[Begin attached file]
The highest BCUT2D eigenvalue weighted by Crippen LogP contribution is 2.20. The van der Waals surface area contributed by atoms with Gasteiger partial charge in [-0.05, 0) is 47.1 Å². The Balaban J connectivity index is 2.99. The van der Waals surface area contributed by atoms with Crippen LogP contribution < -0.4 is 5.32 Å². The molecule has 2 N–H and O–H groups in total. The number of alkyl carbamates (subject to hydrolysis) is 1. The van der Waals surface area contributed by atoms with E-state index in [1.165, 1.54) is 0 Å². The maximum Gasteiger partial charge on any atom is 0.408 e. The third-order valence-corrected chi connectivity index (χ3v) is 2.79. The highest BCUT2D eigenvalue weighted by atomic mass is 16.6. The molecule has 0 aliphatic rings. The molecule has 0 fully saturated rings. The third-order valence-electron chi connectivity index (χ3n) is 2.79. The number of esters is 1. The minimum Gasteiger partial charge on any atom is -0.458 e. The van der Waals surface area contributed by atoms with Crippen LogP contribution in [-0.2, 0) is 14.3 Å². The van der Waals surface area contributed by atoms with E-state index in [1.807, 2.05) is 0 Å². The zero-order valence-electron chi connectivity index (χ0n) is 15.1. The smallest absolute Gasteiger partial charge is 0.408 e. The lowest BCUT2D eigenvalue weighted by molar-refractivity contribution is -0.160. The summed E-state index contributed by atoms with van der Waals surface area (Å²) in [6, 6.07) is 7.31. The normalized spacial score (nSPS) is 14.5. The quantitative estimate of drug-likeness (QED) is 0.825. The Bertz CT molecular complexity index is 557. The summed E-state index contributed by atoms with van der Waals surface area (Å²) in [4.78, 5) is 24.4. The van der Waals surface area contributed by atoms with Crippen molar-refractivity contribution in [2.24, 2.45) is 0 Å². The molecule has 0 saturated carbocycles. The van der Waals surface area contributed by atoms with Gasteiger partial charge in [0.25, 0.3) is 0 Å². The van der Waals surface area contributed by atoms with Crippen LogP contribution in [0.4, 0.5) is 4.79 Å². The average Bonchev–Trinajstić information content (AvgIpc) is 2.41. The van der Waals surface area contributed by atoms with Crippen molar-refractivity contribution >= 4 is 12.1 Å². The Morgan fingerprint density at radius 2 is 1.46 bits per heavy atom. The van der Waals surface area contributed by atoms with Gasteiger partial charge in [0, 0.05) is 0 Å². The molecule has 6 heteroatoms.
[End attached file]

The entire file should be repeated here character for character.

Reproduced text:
The highest BCUT2D eigenvalue weighted by Crippen LogP contribution is 2.20. The van der Waals surface area contributed by atoms with Gasteiger partial charge in [-0.05, 0) is 47.1 Å². The Balaban J connectivity index is 2.99. The van der Waals surface area contributed by atoms with Crippen LogP contribution < -0.4 is 5.32 Å². The molecule has 2 N–H and O–H groups in total. The number of alkyl carbamates (subject to hydrolysis) is 1. The van der Waals surface area contributed by atoms with E-state index in [1.165, 1.54) is 0 Å². The maximum Gasteiger partial charge on any atom is 0.408 e. The third-order valence-corrected chi connectivity index (χ3v) is 2.79. The highest BCUT2D eigenvalue weighted by atomic mass is 16.6. The molecule has 0 aliphatic rings. The molecule has 0 fully saturated rings. The third-order valence-electron chi connectivity index (χ3n) is 2.79. The number of esters is 1. The minimum Gasteiger partial charge on any atom is -0.458 e. The van der Waals surface area contributed by atoms with Crippen LogP contribution in [-0.2, 0) is 14.3 Å². The van der Waals surface area contributed by atoms with E-state index in [1.807, 2.05) is 0 Å². The zero-order valence-electron chi connectivity index (χ0n) is 15.1. The smallest absolute Gasteiger partial charge is 0.408 e. The lowest BCUT2D eigenvalue weighted by molar-refractivity contribution is -0.160. The summed E-state index contributed by atoms with van der Waals surface area (Å²) in [6, 6.07) is 7.31. The normalized spacial score (nSPS) is 14.5. The quantitative estimate of drug-likeness (QED) is 0.825. The Bertz CT molecular complexity index is 557. The summed E-state index contributed by atoms with van der Waals surface area (Å²) in [4.78, 5) is 24.4. The van der Waals surface area contributed by atoms with Crippen molar-refractivity contribution in [2.24, 2.45) is 0 Å². The molecule has 0 saturated carbocycles. The van der Waals surface area contributed by atoms with Gasteiger partial charge in [0.25, 0.3) is 0 Å². The van der Waals surface area contributed by atoms with Crippen LogP contribution in [0.4, 0.5) is 4.79 Å². The average Bonchev–Trinajstić information content (AvgIpc) is 2.41. The van der Waals surface area contributed by atoms with Crippen molar-refractivity contribution >= 4 is 12.1 Å². The Morgan fingerprint density at radius 2 is 1.46 bits per heavy atom. The van der Waals surface area contributed by atoms with Gasteiger partial charge in [0, 0.05) is 0 Å². The molecule has 6 heteroatoms.